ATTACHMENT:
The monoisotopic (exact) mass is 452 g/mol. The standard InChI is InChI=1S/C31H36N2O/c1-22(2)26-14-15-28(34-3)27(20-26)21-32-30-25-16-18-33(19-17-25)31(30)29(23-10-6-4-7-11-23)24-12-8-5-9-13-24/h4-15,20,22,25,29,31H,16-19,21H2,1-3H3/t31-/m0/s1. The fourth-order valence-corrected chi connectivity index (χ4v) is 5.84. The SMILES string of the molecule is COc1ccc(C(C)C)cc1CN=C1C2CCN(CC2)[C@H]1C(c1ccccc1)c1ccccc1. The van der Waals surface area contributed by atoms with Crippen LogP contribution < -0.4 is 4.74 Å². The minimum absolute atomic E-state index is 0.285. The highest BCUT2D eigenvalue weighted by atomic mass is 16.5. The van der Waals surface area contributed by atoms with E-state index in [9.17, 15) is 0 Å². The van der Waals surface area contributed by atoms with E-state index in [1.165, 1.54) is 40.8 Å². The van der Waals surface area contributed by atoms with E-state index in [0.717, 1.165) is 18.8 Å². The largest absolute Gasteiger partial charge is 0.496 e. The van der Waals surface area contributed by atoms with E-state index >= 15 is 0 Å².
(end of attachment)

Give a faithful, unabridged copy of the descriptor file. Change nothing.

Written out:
The monoisotopic (exact) mass is 452 g/mol. The standard InChI is InChI=1S/C31H36N2O/c1-22(2)26-14-15-28(34-3)27(20-26)21-32-30-25-16-18-33(19-17-25)31(30)29(23-10-6-4-7-11-23)24-12-8-5-9-13-24/h4-15,20,22,25,29,31H,16-19,21H2,1-3H3/t31-/m0/s1. The fourth-order valence-corrected chi connectivity index (χ4v) is 5.84. The SMILES string of the molecule is COc1ccc(C(C)C)cc1CN=C1C2CCN(CC2)[C@H]1C(c1ccccc1)c1ccccc1. The van der Waals surface area contributed by atoms with Crippen LogP contribution < -0.4 is 4.74 Å². The minimum absolute atomic E-state index is 0.285. The highest BCUT2D eigenvalue weighted by atomic mass is 16.5. The van der Waals surface area contributed by atoms with E-state index in [9.17, 15) is 0 Å². The van der Waals surface area contributed by atoms with E-state index in [1.165, 1.54) is 40.8 Å². The van der Waals surface area contributed by atoms with E-state index in [0.717, 1.165) is 18.8 Å². The largest absolute Gasteiger partial charge is 0.496 e. The van der Waals surface area contributed by atoms with E-state index >= 15 is 0 Å².